Analysis : Transforming Vote Into Reforms Seen as Key to Hopes for Democracy : Chile’s Opposition Faces Burden of a Stunning Victory
In accepting his defeat at the polls, Gen. Augusto Pinochet defied those who said that a dictator would never submit to the verdict of the ballot. He also shifted the burden onto the shoulders of Chile’s fragile opposition alliance, which now must transform its victory into concrete democratic reforms.
And Chile’s era of uncertainty is far from over. Pinochet’s drubbing, by a margin of 54% to 43% in a yes-or-no vote Wednesday, opens up new avenues of potential conflict that ultimately could play into the 72-year-old general’s still very powerful hands.
Pinochet, who seized power in a bloody coup in 1973, went a long way toward demonstrating his self-proclaimed commitment to democracy by conceding the loss.
The defeat denied Pinochet an eight-year term as president, starting next March, and set the stage for multi-party elections for president and a new congress in December, 1989, to take office in March, 1990.
Yet his own constitution, adopted in 1980, keeps him in office for 17 more months and ensures that the armed forces can steer Chilean politics for years to come if they choose. Thus, Pinochet can simply dig in and stick to the rules his government created.
At the same time, the coalition of 16 parties that trounced Pinochet now must contend with intense hopes and expectations, heightened by the unexpected victory margin, for dramatic changes in the entire political structure of Chile.
As spontaneous street celebrations engulf Santiago, the opposition also has to show itself capable of controlling its supporters while it seeks concessions from the military in what are certain to be negotiations conducted at a snail’s pace.
“The constitution is now the retreating area for Pinochet,” said Fernando Reyes, a spokesman for the opposition No Command. “The government can simply retreat behind the constitution and show no flexibility.”
But it is unclear whether the military will remain united behind a defeated man or opt for negotiations to defuse tensions. Many suspect that at a time of conflict, the armed forces--and especially the army that Pinochet commands--will be likely to value unity above all other concerns, even though two of the four junta members had said publicly that Pinochet was not the ideal candidate for Wednesday’s plebiscite.
An initial indication may emerge when Pinochet appoints a new Cabinet to replace the one that resigned in a body Thursday after Pinochet’s big defeat at the polls. By appointing moderate ministers acceptable to the opposition, Pinochet could indicate a willingness to seek consensus. By reappointing old faces, he would signal a more hard-line stance.
Meanwhile, dire warnings by opposition leaders that Pinochet would somehow cancel the plebiscite rather than accept defeat proved unfounded, and a vast security operation remained disciplined. The opposition worked hard to avoid conflict that could endanger the victory. People heeded the No Command’s pleas and stayed home during the count, celebrating quietly.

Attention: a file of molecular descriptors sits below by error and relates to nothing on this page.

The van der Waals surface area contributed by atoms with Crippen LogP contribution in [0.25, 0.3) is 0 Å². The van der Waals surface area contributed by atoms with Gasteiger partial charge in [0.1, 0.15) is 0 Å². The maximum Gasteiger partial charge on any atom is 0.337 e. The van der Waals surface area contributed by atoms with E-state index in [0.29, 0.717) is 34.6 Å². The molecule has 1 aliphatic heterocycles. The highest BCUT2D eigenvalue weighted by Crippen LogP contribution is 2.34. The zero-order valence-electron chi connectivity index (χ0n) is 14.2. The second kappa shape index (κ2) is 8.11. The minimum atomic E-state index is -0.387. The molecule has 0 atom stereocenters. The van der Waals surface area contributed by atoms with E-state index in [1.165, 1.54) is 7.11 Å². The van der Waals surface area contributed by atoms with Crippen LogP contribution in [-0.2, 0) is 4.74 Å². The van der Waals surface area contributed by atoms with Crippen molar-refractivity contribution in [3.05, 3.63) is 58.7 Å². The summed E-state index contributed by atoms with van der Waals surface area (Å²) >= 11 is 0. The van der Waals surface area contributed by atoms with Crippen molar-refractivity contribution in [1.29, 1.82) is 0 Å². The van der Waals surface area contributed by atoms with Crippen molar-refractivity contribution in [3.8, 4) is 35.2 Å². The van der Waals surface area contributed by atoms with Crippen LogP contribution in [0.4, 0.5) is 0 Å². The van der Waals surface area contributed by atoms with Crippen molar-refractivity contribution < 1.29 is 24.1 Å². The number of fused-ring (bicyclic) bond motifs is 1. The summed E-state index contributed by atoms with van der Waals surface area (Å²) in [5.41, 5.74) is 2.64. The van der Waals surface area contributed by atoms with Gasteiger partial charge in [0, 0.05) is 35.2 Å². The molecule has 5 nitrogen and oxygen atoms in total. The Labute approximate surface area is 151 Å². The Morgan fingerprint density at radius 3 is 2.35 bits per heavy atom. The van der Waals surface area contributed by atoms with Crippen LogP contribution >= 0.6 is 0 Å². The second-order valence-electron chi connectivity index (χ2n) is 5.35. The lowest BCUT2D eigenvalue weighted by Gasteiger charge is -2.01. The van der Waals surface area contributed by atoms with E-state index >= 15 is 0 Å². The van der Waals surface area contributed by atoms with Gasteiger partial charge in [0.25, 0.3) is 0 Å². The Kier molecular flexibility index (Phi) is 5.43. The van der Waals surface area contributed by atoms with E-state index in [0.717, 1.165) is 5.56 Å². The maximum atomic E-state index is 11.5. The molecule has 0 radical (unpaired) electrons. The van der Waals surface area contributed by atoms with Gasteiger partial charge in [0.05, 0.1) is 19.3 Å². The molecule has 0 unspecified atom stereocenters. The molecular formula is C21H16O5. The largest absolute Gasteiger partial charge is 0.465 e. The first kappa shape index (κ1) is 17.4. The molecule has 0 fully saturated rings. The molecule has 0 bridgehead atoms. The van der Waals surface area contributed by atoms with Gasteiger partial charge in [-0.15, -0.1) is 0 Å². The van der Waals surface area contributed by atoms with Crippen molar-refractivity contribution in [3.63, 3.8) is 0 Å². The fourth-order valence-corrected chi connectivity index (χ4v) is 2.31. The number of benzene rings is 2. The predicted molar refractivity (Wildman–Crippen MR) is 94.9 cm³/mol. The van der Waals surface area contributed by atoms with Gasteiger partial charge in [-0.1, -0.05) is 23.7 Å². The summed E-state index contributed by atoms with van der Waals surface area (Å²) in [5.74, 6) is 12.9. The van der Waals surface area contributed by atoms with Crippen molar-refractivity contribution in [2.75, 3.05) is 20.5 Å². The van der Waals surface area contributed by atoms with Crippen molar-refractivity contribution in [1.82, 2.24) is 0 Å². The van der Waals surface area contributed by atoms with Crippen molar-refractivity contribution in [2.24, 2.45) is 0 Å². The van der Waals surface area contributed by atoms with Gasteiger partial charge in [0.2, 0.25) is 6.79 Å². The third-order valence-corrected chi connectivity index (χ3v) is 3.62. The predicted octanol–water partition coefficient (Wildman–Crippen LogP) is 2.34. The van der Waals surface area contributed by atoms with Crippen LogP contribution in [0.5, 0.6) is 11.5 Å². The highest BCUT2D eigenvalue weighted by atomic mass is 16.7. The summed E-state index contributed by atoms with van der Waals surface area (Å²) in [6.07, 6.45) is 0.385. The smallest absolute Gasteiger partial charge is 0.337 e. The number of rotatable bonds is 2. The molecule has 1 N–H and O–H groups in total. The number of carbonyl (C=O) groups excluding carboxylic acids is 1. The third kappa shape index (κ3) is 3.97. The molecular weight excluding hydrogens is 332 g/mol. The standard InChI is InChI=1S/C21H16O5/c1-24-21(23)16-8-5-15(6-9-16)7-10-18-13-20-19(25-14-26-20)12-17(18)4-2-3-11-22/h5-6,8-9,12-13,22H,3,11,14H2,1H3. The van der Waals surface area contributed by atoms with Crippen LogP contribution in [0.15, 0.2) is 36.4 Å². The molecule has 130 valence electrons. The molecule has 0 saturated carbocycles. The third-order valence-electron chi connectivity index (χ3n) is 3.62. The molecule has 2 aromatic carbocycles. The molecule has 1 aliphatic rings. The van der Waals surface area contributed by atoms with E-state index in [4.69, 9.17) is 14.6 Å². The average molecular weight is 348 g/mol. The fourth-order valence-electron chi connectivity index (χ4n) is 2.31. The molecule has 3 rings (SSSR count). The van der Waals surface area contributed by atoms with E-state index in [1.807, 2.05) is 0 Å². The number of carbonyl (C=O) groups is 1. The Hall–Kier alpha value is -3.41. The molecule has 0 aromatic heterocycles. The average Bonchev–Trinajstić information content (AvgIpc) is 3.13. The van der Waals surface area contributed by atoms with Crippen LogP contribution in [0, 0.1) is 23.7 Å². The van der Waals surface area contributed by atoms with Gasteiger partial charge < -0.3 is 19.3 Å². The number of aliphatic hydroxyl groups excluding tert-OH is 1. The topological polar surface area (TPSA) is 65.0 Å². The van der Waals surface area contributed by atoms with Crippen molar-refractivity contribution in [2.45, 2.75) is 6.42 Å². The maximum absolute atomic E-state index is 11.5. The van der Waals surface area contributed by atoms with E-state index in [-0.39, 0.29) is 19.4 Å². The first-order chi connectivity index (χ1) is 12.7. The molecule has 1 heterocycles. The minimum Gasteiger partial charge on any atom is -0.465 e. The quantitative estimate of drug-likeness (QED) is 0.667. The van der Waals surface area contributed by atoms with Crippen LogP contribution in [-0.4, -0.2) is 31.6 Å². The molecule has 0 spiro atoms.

But many months lie ahead, and Pinochet has time yet to seize on excesses or violence, even if only a small minority is involved, to justify a crackdown and even reimpose emergency restrictions that were lifted during the campaign.
When the outcome became clear, Patricio Aylwin, the moderate leader of the opposition alliance and president of the Christian Democratic Party, repeatedly called on both sides to show a spirit of reconciliation. Aylwin knows that antagonizing the Yes forces by gloating over victory could make it harder to bring the armed forces to the bargaining table at all.
But by midday Thursday, emotions spawned by the first major opposition victory after 15 years of military rule bubbled over. Thousands of people spilled into the streets in spontaneous festivities, ignoring a request by opposition leader Ricardo Lagos that people disperse and await a more organized celebration Saturday.
After sporadic forays with tear gas trucks and mounted water cannon, the police agreed that marchers could proceed down a pedestrian shopping street, an unusual concession under a government that was previously quick to act against opposition rallies.
But some youths were determined to march to the Moneda, the presidential palace, to jeer at Pinochet from close range. An afternoon of scattered unrest ensued, despite exhortations from moderate celebrants to avoid trouble.
Such disruptions over the next year could exacerbate the moderate opposition’s problems in convincing the military that Chile is ready for a return to democracy. Conflict also could place strains on the opposition’s unity, which will be challenged as the parties decide among themselves what issues they want to focus on in talks with the armed forces--and whether to propose a single opposition candidate for president.
“Chile is now, with the plebiscite, taking a first clear and dramatic step out of the tension and conflict that goes back to the period of Salvador Allende,” said a diplomat, referring to the elected Marxist president who governed from 1970 until Pinochet’s 1973 coup.
But he cautioned: “There is an inherent instability, if nothing else because there is a new set of rules and roles for everybody.”